Just Because We Can…
We are all familiar with the adage, “Just because you can, doesn’t mean you should”. There are times when the status quo and the beauty around us that enriches our lives is best left alone, unchanged.
Enter today’s computers capable of making calculations far faster than humanly possible, machine learning and artificial intelligence. Media touts how wonderful these machines will make our lives. Others fear robots will one day replace us. All of this is worthy of debate to allay our fears and better inform us of what we can expect. But sometimes we need to take a step back and think about just how far technology may go if left unrestrained.
In January, Huawei, the Chinese technology company under fire by a host of governments who fear Huawei is a tool China uses to hack into computer networks and threaten security, announced that it programmed a cell phone to complete Franz Schubert‘s Symphony No. 8, otherwise known as his Unfinished Symphony. Composed nearly 200 years ago, musicians and composers have debated for decades about what the symphony might have been if Schubert had completed it. The conversations were deep and steeped in musical history.
Now, according to Huawei, a cell phone programmed with artificial intelligence (AI), with some assistance from a human composer, has completed Schubert’s symphony. Huawei will unveil the results in February. You can watch their promotional campaign on YouTube by clicking here.
The AI completed symphony, albeit with some assistance from a human, will no doubt cause music aficionados to argue that no machine can ever replace the genius of Schubert and that Huawei’s exercise is nothing more than a parlor trick. In some ways, it probably is and relatively harmless in its own right.
If you watch the video, however, take particular notice of the tag line.
“If we can do this, what else could we make humanly possible?”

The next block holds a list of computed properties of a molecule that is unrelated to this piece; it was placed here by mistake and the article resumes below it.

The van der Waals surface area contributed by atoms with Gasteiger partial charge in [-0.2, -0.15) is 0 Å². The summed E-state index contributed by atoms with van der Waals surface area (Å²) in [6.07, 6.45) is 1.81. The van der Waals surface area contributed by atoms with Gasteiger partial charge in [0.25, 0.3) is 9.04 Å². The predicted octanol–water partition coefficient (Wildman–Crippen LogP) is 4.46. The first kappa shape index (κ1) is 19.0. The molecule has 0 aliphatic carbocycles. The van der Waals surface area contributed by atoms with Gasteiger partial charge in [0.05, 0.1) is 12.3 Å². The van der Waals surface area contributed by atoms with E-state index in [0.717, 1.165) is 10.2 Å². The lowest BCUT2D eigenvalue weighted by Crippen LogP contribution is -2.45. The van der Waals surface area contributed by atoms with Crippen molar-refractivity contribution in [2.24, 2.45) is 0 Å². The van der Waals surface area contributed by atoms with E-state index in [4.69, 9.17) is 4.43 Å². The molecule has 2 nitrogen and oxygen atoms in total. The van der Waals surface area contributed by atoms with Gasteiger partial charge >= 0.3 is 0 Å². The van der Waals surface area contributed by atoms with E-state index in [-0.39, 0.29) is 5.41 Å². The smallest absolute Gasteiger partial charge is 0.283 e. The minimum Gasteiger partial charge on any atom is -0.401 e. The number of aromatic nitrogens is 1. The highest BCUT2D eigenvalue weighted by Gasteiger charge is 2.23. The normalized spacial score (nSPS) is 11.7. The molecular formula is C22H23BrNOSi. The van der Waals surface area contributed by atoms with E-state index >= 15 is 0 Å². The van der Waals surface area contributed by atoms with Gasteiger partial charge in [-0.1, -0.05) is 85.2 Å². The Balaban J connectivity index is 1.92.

It all begs the question, “Will computer generated logic someday replace human creativity?” Are we living on the verge of interacting with the likes of StarTrek’s Mr. Spock or Hal from Sidney Kubrick’s 2001: A Space Odyssey? When will “humanly possible” be replaced with “robotically possible”?
As a society, we need to think more about AI and avoid blindly advancing technology for the sake of discovery. I know that some would see this as a naïve viewpoint from a Luddite, but the fact remains that we simply do not know or understand where this will lead. While discovery and exploration have been part of our DNA, past efforts have always had some level of acceptable and manageable risks. This debate is not about refraining from exploration and discovery. It is about better understanding where this is all going. Unlike Huawei’s parlor trick in completing Schubert’s symphony, what Huawei and many other technology giants are doing is anything but a game.
Consider this. We simply do not know how AI will affect our grandchildren and generations that follow. After all, there is no question that we teach today’s children less about how to learn to read and write and more about how to use technology. Why bother to learn if all you need to do is search Google or ask Alexa for any answer you seek? Books may soon be doomed to the junk drawer with all of our old music CDs.
Enjoy Schubert’s completed Symphony No. 8.